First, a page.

On November 4, 1979, fifty-two Americans were seized in Tehran. The 444 days they spent in captivity is one of the most notable cases in recent history of a state actor using hostages to advance its interests.
But it is not the only case. This episode of the Irregular Warfare Podcast examines how—and why—states engage in hostage diplomacy. To do so, hosts Ben Jebb and Julia McClenon are joined for a fascinating discussion with Ambassador Roger D. Carstens and Dr. Dani Gilbert. Ambassador Carstens is the special presidential envoy for hostage affairs at the US Department of State, where he previously served as deputy assistant secretary in the Bureau of Democracy, Human Rights, and Labor. Dr. Gilbert is an assistant professor of political science at Northwestern University, where her award-winning research explores the causes and consequences of hostage taking and hostage recovery.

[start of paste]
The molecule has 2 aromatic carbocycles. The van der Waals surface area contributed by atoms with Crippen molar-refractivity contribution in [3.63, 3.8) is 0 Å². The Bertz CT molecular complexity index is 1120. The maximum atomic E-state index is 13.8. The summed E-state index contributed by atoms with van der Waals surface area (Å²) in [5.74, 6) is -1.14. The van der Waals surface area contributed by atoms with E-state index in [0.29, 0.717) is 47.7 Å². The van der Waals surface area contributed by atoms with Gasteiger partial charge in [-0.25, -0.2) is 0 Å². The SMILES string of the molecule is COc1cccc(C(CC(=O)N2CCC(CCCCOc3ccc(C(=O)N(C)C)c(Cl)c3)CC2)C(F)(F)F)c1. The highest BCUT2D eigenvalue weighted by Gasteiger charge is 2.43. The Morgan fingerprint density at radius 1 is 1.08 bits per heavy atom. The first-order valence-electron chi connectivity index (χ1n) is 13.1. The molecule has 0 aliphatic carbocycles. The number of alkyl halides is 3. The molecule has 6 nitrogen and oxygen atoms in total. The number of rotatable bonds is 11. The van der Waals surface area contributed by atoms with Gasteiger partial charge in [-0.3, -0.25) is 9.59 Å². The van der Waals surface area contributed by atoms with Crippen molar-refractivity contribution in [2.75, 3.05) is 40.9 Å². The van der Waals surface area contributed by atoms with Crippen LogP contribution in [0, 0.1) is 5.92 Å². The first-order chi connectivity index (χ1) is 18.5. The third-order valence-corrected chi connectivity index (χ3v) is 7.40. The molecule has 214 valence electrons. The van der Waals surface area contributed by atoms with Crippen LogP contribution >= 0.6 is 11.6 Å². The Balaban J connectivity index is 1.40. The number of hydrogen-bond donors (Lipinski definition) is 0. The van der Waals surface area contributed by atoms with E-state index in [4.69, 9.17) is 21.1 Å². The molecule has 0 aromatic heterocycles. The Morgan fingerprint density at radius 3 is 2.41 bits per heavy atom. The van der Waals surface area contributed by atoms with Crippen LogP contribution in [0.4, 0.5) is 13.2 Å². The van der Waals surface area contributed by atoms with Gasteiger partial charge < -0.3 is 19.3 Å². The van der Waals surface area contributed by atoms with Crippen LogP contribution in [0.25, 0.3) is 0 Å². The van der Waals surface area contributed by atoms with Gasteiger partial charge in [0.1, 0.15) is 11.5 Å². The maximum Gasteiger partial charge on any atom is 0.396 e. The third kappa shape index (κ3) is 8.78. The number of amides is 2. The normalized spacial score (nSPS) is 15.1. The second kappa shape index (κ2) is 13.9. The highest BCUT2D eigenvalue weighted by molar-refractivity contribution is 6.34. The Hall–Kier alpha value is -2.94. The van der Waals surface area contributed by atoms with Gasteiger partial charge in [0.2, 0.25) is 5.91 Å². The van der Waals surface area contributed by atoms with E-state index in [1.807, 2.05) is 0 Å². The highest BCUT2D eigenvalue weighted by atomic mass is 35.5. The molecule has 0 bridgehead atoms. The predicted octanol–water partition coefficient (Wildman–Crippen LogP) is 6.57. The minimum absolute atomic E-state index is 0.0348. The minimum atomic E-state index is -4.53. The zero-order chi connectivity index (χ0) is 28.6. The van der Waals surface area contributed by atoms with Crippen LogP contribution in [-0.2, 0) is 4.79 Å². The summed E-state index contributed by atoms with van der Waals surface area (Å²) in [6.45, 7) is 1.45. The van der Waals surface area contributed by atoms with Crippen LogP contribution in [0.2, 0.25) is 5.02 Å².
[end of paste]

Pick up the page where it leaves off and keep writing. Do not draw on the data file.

Their discussion addresses the incentives for states, as well as nonstate actors, to engage in hostage taking instead of relying on other, more traditional instruments of power. They also describe the means with which the United States and others secure the safety of their citizens against hostage taking, along with how concepts like deterrence apply to the unique challenge of hostage taking.